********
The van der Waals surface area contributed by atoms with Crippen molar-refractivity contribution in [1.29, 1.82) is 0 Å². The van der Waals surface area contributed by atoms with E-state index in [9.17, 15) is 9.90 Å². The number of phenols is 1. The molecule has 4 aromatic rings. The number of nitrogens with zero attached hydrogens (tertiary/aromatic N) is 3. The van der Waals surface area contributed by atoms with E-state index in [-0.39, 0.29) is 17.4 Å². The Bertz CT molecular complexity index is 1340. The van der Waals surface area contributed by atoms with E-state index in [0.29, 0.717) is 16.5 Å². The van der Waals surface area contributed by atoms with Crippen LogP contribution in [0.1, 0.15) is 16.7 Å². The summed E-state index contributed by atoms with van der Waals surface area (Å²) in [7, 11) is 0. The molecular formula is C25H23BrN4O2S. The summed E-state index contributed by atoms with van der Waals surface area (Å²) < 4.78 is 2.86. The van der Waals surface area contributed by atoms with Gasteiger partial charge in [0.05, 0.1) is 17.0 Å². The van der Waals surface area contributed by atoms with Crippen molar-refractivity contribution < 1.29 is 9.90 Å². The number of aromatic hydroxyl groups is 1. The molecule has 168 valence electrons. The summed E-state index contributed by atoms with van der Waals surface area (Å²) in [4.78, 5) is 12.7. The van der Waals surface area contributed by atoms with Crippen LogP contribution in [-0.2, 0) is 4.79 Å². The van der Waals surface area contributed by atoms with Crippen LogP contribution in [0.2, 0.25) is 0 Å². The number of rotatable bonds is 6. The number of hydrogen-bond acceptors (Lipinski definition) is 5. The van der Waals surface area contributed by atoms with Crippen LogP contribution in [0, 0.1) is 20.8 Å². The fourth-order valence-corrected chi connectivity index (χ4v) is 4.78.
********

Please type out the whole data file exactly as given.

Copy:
The van der Waals surface area contributed by atoms with Crippen molar-refractivity contribution in [1.29, 1.82) is 0 Å². The van der Waals surface area contributed by atoms with E-state index in [9.17, 15) is 9.90 Å². The number of phenols is 1. The molecule has 4 aromatic rings. The number of nitrogens with zero attached hydrogens (tertiary/aromatic N) is 3. The van der Waals surface area contributed by atoms with E-state index in [-0.39, 0.29) is 17.4 Å². The Bertz CT molecular complexity index is 1340. The van der Waals surface area contributed by atoms with E-state index in [0.29, 0.717) is 16.5 Å². The van der Waals surface area contributed by atoms with Crippen LogP contribution in [0.1, 0.15) is 16.7 Å². The summed E-state index contributed by atoms with van der Waals surface area (Å²) in [7, 11) is 0. The molecular formula is C25H23BrN4O2S. The summed E-state index contributed by atoms with van der Waals surface area (Å²) < 4.78 is 2.86. The van der Waals surface area contributed by atoms with Gasteiger partial charge in [0.05, 0.1) is 17.0 Å². The van der Waals surface area contributed by atoms with Crippen molar-refractivity contribution < 1.29 is 9.90 Å². The number of aromatic hydroxyl groups is 1. The molecule has 168 valence electrons. The summed E-state index contributed by atoms with van der Waals surface area (Å²) in [4.78, 5) is 12.7. The van der Waals surface area contributed by atoms with Crippen LogP contribution in [-0.2, 0) is 4.79 Å². The van der Waals surface area contributed by atoms with Crippen LogP contribution in [0.2, 0.25) is 0 Å². The number of rotatable bonds is 6. The number of hydrogen-bond acceptors (Lipinski definition) is 5. The van der Waals surface area contributed by atoms with Crippen LogP contribution in [0, 0.1) is 20.8 Å². The fourth-order valence-corrected chi connectivity index (χ4v) is 4.78.